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Hartsfield-Jackson Kids Hartsfield-Jackson Atlanta International Airport
Factoid:

Safety
Safety FIRE SERVICES AT THE AIRPORT

Among the thousands of employees at Hartsfield-Jackson are well-trained firefighters, who are part of Platoons A, B and C, 7th Battalion, of the Atlanta Fire Department's Airport Division. SafetyThese brave men and women work under the direction of three fire chiefs and provide fire and life safety protection 24 hours a day .

Because the airport is such a large place, and the firefighters have a tremendous amount of responsibility, there are four fire stations -- numbers 24, 32, 35 and 40 - covering the north, south, east and west quadrants of the airport.

FIREFIGHTERS' EQUIPMENT IS FAR OUT !

Firefighters that work at the airport must know how to use regular and specialized equipment that can meet the emergency and general safety needs of the entire complex, including the runway, terminals, etc. For instance, there are rapid intervention vehicles that provide protection for all aircraft, from the smallest to the largest, including the Boeing 777 and the Lockheed L-1011. Each fire station has emergency roadways and pre-determined standby positions that enable Airport Rescue Fire Fighting (ARFF) equipment to meet the requirement that they respond to an emergency within three minutes, moving from the fire station to the midpoint of the runway farthest away. That means they have to move extremely fast!

SafetyCheck out the other great apparatus firefighters use in their jobs:

The Jaguar K-15 is a rapid intervention vehicle that carries 1,500 gallons of water and 15 gallons of foam, which is used to suppress vapors, smother and cool fires and help water penetrate more effectively. This one-of-a-kind 580 horsepower vehicle is designed to be very fast and it can accelerate from zero to 50 miles-per-hour in less than 18 seconds.

Safety• The KR-4 is a rapid intervention vehicle that carries 4,000 gallons of water and 250 gallons of foam. It can reach speeds of over 100 miles-per- hour.

• The Yellow-14 (Y-14) is a 250 gallon mini-pumper that is primarily used when there are parking deck emergencies because of its low height.

• The Terminator II foam nozzle is designed to extinguish fires at the massive, above-ground fuel storage tanks located in the airport operations area.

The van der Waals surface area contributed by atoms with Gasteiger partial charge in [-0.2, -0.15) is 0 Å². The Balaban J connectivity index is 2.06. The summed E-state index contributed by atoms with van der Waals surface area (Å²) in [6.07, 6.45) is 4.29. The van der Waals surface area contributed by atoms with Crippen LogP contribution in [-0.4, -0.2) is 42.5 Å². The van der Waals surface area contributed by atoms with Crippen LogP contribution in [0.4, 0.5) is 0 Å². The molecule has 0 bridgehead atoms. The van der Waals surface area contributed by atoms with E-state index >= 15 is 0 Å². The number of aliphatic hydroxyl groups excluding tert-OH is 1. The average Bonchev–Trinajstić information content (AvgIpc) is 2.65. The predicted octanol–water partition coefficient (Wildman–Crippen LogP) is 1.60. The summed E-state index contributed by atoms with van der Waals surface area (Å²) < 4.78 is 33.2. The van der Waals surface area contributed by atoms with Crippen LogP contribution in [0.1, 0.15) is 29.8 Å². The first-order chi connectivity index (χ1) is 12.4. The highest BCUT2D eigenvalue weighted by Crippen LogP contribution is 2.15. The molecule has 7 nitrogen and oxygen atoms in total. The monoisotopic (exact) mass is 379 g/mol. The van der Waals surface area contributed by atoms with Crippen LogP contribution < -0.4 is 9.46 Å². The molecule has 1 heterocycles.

• Yellow - 17 (Y-17) is the mass casualty unit, with over 300 long backboards and cervical collars, that supplies the incident commander with valuable resources at a crash site. Fire stations also are equipped with five engines, three ladder trucks, one hazardous materials unit, two command vehicles, and two ECHO units, which are used for Advanced Life Support transport.

SafetyThink all the fire equipment at the airport is red? Think again. It's painted chrome yellow or lime green, because those colors can be seen better from the air than red. All airports are required by the Federal Aviation Administration to have their fire apparatus painted those colors.

How do airport firefighters stay in good mental shape? They train, train, and train some more. First of all, firefighters who work the Airport Division must have performed at least two years of service within the department, at another city fire department or in the military. Then, as new airport firefighters, they must participate in a 40-hour course of study and, then, as seasoned airport firefighters, they must complete a minimum of 120 hours of in-service training each year.

 

Historical Tidbits

The first fire department in the nation was established in New Amsterdam (now New York) in1648 when four fire wardens were appointed by the city, but it did not purchase a fire engine until 1654. Alarms were made by mouth (yelling "Fire, fire!"), rattles, gongs and bells.

Atlanta set up its fire department in 1882. The oldest station is Station 6, which is being transformed into a museum located near the Martin Luther King, Jr. Historic District. The oldest station still in use, Station 7, is located on Whitehall Street.

 

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